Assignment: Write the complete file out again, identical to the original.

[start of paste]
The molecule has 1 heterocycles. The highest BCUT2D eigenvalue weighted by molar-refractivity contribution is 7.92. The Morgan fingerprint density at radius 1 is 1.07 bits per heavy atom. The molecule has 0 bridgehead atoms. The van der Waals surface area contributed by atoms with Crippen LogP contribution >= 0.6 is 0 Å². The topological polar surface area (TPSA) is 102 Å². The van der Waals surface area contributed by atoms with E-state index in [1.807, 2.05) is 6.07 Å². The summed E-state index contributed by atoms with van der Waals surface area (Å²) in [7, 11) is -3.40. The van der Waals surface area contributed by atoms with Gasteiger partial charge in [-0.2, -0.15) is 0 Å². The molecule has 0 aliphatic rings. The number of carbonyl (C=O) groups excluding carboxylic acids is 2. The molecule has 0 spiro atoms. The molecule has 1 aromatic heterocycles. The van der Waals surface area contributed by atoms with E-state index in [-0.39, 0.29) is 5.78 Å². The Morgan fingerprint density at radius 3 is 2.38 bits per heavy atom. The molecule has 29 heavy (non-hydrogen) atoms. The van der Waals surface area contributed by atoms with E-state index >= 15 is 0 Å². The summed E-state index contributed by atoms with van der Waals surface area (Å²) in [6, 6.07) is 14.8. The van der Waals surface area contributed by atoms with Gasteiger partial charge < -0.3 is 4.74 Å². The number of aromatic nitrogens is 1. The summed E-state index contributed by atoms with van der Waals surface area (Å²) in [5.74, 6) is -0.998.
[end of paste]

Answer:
The molecule has 1 heterocycles. The highest BCUT2D eigenvalue weighted by molar-refractivity contribution is 7.92. The Morgan fingerprint density at radius 1 is 1.07 bits per heavy atom. The molecule has 0 bridgehead atoms. The van der Waals surface area contributed by atoms with Crippen LogP contribution >= 0.6 is 0 Å². The topological polar surface area (TPSA) is 102 Å². The van der Waals surface area contributed by atoms with E-state index in [1.807, 2.05) is 6.07 Å². The summed E-state index contributed by atoms with van der Waals surface area (Å²) in [7, 11) is -3.40. The van der Waals surface area contributed by atoms with Gasteiger partial charge in [-0.2, -0.15) is 0 Å². The molecule has 0 aliphatic rings. The number of carbonyl (C=O) groups excluding carboxylic acids is 2. The molecule has 0 spiro atoms. The molecule has 1 aromatic heterocycles. The van der Waals surface area contributed by atoms with E-state index in [-0.39, 0.29) is 5.78 Å². The Morgan fingerprint density at radius 3 is 2.38 bits per heavy atom. The molecule has 29 heavy (non-hydrogen) atoms. The van der Waals surface area contributed by atoms with E-state index >= 15 is 0 Å². The summed E-state index contributed by atoms with van der Waals surface area (Å²) in [6, 6.07) is 14.8. The van der Waals surface area contributed by atoms with Gasteiger partial charge < -0.3 is 4.74 Å². The number of aromatic nitrogens is 1. The summed E-state index contributed by atoms with van der Waals surface area (Å²) in [5.74, 6) is -0.998.